Like the name implies, rent-back agreements are legally binding agreements made in writing between the buyer and the seller. Both parties need to decide on a couple of issues, namely how long the seller will need to stay in the house after closing and how much rent the seller will pay to be there. To figure out what rent would be fair, check out realtor.com/rentals in your area, then do the math.

To play it safe, the buyer may also charge a refundable deposit, just like any landlord would.

“There’s always the chance that damages could occur while the seller is living there. That’s why it’s a good idea to have a holdback deposit of anywhere between $5,000 to $10,000,” says Emily Beaven, a Realtor® with Coldwell Banker in San Francisco.

Once everyone agrees, the buyer will close on the house, at which point the buyer will officially take possession and pay any upfront costs like a normal closing. In addition, the seller will pay any security deposits or upfront rent and remain in the house.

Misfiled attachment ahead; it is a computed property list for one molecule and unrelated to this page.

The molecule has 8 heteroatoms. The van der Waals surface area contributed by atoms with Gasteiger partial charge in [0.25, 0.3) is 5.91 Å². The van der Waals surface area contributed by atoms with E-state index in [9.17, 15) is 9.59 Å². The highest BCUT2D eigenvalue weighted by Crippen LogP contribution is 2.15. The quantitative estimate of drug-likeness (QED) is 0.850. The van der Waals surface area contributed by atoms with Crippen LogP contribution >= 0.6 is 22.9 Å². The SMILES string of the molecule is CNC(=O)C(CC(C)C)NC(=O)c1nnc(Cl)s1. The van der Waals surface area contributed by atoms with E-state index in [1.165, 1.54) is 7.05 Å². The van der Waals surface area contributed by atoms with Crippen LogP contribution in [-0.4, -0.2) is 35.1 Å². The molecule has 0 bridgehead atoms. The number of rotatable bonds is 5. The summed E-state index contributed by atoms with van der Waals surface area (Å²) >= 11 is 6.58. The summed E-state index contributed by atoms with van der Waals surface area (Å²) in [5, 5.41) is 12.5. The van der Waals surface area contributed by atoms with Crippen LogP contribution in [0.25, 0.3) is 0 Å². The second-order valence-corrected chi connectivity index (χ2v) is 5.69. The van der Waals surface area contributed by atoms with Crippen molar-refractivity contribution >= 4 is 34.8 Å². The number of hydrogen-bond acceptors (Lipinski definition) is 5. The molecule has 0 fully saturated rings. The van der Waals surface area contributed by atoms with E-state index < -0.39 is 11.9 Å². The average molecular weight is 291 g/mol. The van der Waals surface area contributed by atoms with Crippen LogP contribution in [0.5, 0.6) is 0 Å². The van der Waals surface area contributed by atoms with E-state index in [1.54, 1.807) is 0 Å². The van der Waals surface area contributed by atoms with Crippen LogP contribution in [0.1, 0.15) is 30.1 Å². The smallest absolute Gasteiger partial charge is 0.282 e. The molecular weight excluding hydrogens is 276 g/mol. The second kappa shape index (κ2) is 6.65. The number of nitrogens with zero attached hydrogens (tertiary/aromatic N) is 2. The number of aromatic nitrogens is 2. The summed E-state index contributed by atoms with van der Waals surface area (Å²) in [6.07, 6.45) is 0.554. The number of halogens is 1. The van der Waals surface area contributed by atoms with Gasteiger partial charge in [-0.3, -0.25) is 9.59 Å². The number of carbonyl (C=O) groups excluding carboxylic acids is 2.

What rent-back agreements mean for the seller?
Getting more time to buy your next dream home can be a lifesaver, but don’t dawdle—a rent-back agreement won’t buy you much time.

“Typically, lenders won’t accept anything longer [than] 60 days,” Beaven says.

While you’re still at the property, there’s one more potential downside to deal with: It isn’t really yours anymore. You technically have a landlord now, which means if you cause any damages, you may not get your security deposit back.

What rent-back agreements mean for the buyer